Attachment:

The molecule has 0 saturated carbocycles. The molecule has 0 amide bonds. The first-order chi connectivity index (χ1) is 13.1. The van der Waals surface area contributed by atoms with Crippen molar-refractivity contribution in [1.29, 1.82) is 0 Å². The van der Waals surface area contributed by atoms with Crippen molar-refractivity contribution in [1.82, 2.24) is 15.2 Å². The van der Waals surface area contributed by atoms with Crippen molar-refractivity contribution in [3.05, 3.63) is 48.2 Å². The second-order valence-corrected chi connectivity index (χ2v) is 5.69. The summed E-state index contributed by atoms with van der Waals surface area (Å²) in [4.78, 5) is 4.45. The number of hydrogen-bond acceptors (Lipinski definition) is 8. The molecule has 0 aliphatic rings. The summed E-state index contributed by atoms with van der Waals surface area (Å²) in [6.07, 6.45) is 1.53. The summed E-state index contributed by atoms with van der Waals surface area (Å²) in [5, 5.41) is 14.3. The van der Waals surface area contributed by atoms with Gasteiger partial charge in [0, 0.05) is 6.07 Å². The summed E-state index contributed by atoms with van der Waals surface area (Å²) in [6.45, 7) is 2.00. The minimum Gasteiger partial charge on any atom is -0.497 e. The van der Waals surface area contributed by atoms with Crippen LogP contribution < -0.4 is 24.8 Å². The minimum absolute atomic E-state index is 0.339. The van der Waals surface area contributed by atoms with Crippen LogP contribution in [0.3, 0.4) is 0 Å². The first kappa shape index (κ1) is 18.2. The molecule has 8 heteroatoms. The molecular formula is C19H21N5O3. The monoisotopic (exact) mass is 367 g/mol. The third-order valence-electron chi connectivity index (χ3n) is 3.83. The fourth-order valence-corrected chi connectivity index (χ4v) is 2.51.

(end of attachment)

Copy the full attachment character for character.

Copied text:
The molecule has 0 saturated carbocycles. The molecule has 0 amide bonds. The first-order chi connectivity index (χ1) is 13.1. The van der Waals surface area contributed by atoms with Crippen molar-refractivity contribution in [1.29, 1.82) is 0 Å². The van der Waals surface area contributed by atoms with Crippen molar-refractivity contribution in [1.82, 2.24) is 15.2 Å². The van der Waals surface area contributed by atoms with Crippen molar-refractivity contribution in [3.05, 3.63) is 48.2 Å². The second-order valence-corrected chi connectivity index (χ2v) is 5.69. The summed E-state index contributed by atoms with van der Waals surface area (Å²) in [4.78, 5) is 4.45. The number of hydrogen-bond acceptors (Lipinski definition) is 8. The molecule has 0 aliphatic rings. The summed E-state index contributed by atoms with van der Waals surface area (Å²) in [6.07, 6.45) is 1.53. The summed E-state index contributed by atoms with van der Waals surface area (Å²) in [5, 5.41) is 14.3. The van der Waals surface area contributed by atoms with Gasteiger partial charge in [0, 0.05) is 6.07 Å². The summed E-state index contributed by atoms with van der Waals surface area (Å²) in [6.45, 7) is 2.00. The minimum Gasteiger partial charge on any atom is -0.497 e. The van der Waals surface area contributed by atoms with Crippen LogP contribution < -0.4 is 24.8 Å². The minimum absolute atomic E-state index is 0.339. The van der Waals surface area contributed by atoms with Crippen LogP contribution in [0.3, 0.4) is 0 Å². The first kappa shape index (κ1) is 18.2. The molecule has 8 heteroatoms. The molecular formula is C19H21N5O3. The monoisotopic (exact) mass is 367 g/mol. The third-order valence-electron chi connectivity index (χ3n) is 3.83. The fourth-order valence-corrected chi connectivity index (χ4v) is 2.51.